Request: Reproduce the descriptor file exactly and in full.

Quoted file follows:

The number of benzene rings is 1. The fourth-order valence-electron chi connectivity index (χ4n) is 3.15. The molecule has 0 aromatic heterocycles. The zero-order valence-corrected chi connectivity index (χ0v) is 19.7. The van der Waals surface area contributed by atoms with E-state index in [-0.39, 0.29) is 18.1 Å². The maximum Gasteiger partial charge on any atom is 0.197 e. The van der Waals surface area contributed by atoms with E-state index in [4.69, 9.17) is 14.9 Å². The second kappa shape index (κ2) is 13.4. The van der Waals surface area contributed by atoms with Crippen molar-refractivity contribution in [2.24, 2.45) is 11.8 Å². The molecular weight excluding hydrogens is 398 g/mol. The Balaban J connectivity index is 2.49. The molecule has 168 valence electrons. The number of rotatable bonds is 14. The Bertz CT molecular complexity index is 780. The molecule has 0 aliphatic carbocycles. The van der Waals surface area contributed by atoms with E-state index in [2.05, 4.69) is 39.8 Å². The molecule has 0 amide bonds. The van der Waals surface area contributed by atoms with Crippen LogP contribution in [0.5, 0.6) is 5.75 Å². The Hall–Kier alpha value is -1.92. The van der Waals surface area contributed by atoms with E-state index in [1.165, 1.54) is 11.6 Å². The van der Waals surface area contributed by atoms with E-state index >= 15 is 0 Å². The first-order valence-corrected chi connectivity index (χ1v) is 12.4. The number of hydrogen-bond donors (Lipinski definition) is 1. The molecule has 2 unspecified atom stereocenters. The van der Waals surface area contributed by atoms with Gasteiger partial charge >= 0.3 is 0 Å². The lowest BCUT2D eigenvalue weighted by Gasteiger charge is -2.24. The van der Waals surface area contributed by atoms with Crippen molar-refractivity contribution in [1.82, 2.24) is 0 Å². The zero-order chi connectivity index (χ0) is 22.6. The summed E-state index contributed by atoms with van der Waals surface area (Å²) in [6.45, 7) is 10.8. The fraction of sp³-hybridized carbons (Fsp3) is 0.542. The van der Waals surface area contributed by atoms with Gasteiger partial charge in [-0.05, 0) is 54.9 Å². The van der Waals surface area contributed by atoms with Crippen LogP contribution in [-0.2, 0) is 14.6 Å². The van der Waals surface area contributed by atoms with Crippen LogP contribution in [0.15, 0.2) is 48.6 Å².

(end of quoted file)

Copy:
The number of benzene rings is 1. The fourth-order valence-electron chi connectivity index (χ4n) is 3.15. The molecule has 0 aromatic heterocycles. The zero-order valence-corrected chi connectivity index (χ0v) is 19.7. The van der Waals surface area contributed by atoms with E-state index in [-0.39, 0.29) is 18.1 Å². The maximum Gasteiger partial charge on any atom is 0.197 e. The van der Waals surface area contributed by atoms with E-state index in [4.69, 9.17) is 14.9 Å². The second kappa shape index (κ2) is 13.4. The van der Waals surface area contributed by atoms with Crippen molar-refractivity contribution in [2.24, 2.45) is 11.8 Å². The molecular weight excluding hydrogens is 398 g/mol. The Balaban J connectivity index is 2.49. The molecule has 168 valence electrons. The number of rotatable bonds is 14. The Bertz CT molecular complexity index is 780. The molecule has 0 aliphatic carbocycles. The van der Waals surface area contributed by atoms with E-state index in [2.05, 4.69) is 39.8 Å². The molecule has 0 amide bonds. The van der Waals surface area contributed by atoms with Crippen LogP contribution in [0.5, 0.6) is 5.75 Å². The Hall–Kier alpha value is -1.92. The van der Waals surface area contributed by atoms with E-state index in [1.165, 1.54) is 11.6 Å². The van der Waals surface area contributed by atoms with E-state index >= 15 is 0 Å². The first-order valence-corrected chi connectivity index (χ1v) is 12.4. The number of hydrogen-bond donors (Lipinski definition) is 1. The molecule has 2 unspecified atom stereocenters. The van der Waals surface area contributed by atoms with Gasteiger partial charge >= 0.3 is 0 Å². The lowest BCUT2D eigenvalue weighted by Gasteiger charge is -2.24. The van der Waals surface area contributed by atoms with Crippen molar-refractivity contribution in [1.82, 2.24) is 0 Å². The zero-order chi connectivity index (χ0) is 22.6. The summed E-state index contributed by atoms with van der Waals surface area (Å²) in [6.45, 7) is 10.8. The fraction of sp³-hybridized carbons (Fsp3) is 0.542. The van der Waals surface area contributed by atoms with Gasteiger partial charge in [-0.05, 0) is 54.9 Å². The van der Waals surface area contributed by atoms with Crippen LogP contribution in [-0.2, 0) is 14.6 Å². The van der Waals surface area contributed by atoms with Crippen LogP contribution in [0.15, 0.2) is 48.6 Å².